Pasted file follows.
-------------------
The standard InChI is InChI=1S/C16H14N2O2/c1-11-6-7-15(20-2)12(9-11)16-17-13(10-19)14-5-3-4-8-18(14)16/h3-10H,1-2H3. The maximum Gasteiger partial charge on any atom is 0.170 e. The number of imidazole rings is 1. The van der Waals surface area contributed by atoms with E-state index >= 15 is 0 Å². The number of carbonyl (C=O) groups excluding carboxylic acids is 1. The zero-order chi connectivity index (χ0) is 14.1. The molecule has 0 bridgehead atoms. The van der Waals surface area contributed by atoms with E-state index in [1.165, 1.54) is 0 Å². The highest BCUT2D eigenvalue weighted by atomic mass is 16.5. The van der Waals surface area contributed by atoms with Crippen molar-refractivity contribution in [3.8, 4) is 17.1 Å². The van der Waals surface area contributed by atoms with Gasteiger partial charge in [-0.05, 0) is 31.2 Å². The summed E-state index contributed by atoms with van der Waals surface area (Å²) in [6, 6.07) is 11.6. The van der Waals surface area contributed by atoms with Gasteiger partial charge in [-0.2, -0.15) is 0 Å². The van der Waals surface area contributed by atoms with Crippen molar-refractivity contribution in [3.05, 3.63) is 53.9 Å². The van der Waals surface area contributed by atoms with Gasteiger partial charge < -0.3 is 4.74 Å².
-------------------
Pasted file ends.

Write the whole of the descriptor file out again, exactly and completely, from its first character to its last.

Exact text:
The standard InChI is InChI=1S/C16H14N2O2/c1-11-6-7-15(20-2)12(9-11)16-17-13(10-19)14-5-3-4-8-18(14)16/h3-10H,1-2H3. The maximum Gasteiger partial charge on any atom is 0.170 e. The number of imidazole rings is 1. The van der Waals surface area contributed by atoms with E-state index >= 15 is 0 Å². The number of carbonyl (C=O) groups excluding carboxylic acids is 1. The zero-order chi connectivity index (χ0) is 14.1. The molecule has 0 bridgehead atoms. The van der Waals surface area contributed by atoms with E-state index in [1.165, 1.54) is 0 Å². The highest BCUT2D eigenvalue weighted by atomic mass is 16.5. The van der Waals surface area contributed by atoms with Crippen molar-refractivity contribution in [3.8, 4) is 17.1 Å². The van der Waals surface area contributed by atoms with Gasteiger partial charge in [-0.05, 0) is 31.2 Å². The summed E-state index contributed by atoms with van der Waals surface area (Å²) in [6, 6.07) is 11.6. The van der Waals surface area contributed by atoms with Gasteiger partial charge in [-0.2, -0.15) is 0 Å². The van der Waals surface area contributed by atoms with Crippen molar-refractivity contribution in [3.05, 3.63) is 53.9 Å². The van der Waals surface area contributed by atoms with Gasteiger partial charge < -0.3 is 4.74 Å².